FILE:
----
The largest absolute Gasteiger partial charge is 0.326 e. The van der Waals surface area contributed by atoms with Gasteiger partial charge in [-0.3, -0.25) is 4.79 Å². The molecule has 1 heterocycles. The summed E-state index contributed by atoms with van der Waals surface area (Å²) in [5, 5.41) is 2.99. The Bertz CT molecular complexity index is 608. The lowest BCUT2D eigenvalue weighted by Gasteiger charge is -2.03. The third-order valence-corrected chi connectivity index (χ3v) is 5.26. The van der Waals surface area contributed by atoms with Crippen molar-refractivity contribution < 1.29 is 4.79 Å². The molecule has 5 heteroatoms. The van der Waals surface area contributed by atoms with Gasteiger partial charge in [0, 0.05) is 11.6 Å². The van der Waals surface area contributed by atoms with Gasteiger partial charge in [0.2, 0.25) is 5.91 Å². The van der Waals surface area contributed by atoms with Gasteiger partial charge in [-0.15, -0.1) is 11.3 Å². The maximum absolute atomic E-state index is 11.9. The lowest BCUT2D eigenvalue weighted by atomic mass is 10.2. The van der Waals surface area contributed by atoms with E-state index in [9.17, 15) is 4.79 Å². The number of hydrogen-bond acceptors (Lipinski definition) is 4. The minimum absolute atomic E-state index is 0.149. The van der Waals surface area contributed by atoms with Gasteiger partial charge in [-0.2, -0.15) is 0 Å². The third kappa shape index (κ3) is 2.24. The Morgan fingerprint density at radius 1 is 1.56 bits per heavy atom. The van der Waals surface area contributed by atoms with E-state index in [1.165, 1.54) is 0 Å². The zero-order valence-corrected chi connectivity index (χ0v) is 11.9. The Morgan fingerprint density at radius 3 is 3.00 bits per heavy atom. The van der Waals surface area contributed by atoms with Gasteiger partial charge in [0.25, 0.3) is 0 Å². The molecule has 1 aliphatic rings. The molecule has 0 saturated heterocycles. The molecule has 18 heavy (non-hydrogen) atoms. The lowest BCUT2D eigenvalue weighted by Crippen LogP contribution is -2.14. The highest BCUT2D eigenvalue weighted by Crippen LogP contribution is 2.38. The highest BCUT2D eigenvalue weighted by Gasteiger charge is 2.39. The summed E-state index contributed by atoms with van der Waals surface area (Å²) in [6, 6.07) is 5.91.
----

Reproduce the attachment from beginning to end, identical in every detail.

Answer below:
The largest absolute Gasteiger partial charge is 0.326 e. The van der Waals surface area contributed by atoms with Gasteiger partial charge in [-0.3, -0.25) is 4.79 Å². The molecule has 1 heterocycles. The summed E-state index contributed by atoms with van der Waals surface area (Å²) in [5, 5.41) is 2.99. The Bertz CT molecular complexity index is 608. The lowest BCUT2D eigenvalue weighted by Gasteiger charge is -2.03. The third-order valence-corrected chi connectivity index (χ3v) is 5.26. The van der Waals surface area contributed by atoms with Crippen molar-refractivity contribution < 1.29 is 4.79 Å². The molecule has 5 heteroatoms. The van der Waals surface area contributed by atoms with Gasteiger partial charge in [0, 0.05) is 11.6 Å². The van der Waals surface area contributed by atoms with Gasteiger partial charge in [0.2, 0.25) is 5.91 Å². The van der Waals surface area contributed by atoms with Gasteiger partial charge in [-0.15, -0.1) is 11.3 Å². The maximum absolute atomic E-state index is 11.9. The lowest BCUT2D eigenvalue weighted by atomic mass is 10.2. The van der Waals surface area contributed by atoms with E-state index in [9.17, 15) is 4.79 Å². The number of hydrogen-bond acceptors (Lipinski definition) is 4. The minimum absolute atomic E-state index is 0.149. The van der Waals surface area contributed by atoms with Gasteiger partial charge in [-0.2, -0.15) is 0 Å². The third kappa shape index (κ3) is 2.24. The Morgan fingerprint density at radius 1 is 1.56 bits per heavy atom. The van der Waals surface area contributed by atoms with E-state index in [1.165, 1.54) is 0 Å². The zero-order valence-corrected chi connectivity index (χ0v) is 11.9. The Morgan fingerprint density at radius 3 is 3.00 bits per heavy atom. The van der Waals surface area contributed by atoms with Gasteiger partial charge in [0.25, 0.3) is 0 Å². The molecule has 1 aliphatic rings. The molecule has 0 saturated heterocycles. The molecule has 18 heavy (non-hydrogen) atoms. The lowest BCUT2D eigenvalue weighted by Crippen LogP contribution is -2.14. The highest BCUT2D eigenvalue weighted by Crippen LogP contribution is 2.38. The highest BCUT2D eigenvalue weighted by Gasteiger charge is 2.39. The summed E-state index contributed by atoms with van der Waals surface area (Å²) in [6, 6.07) is 5.91.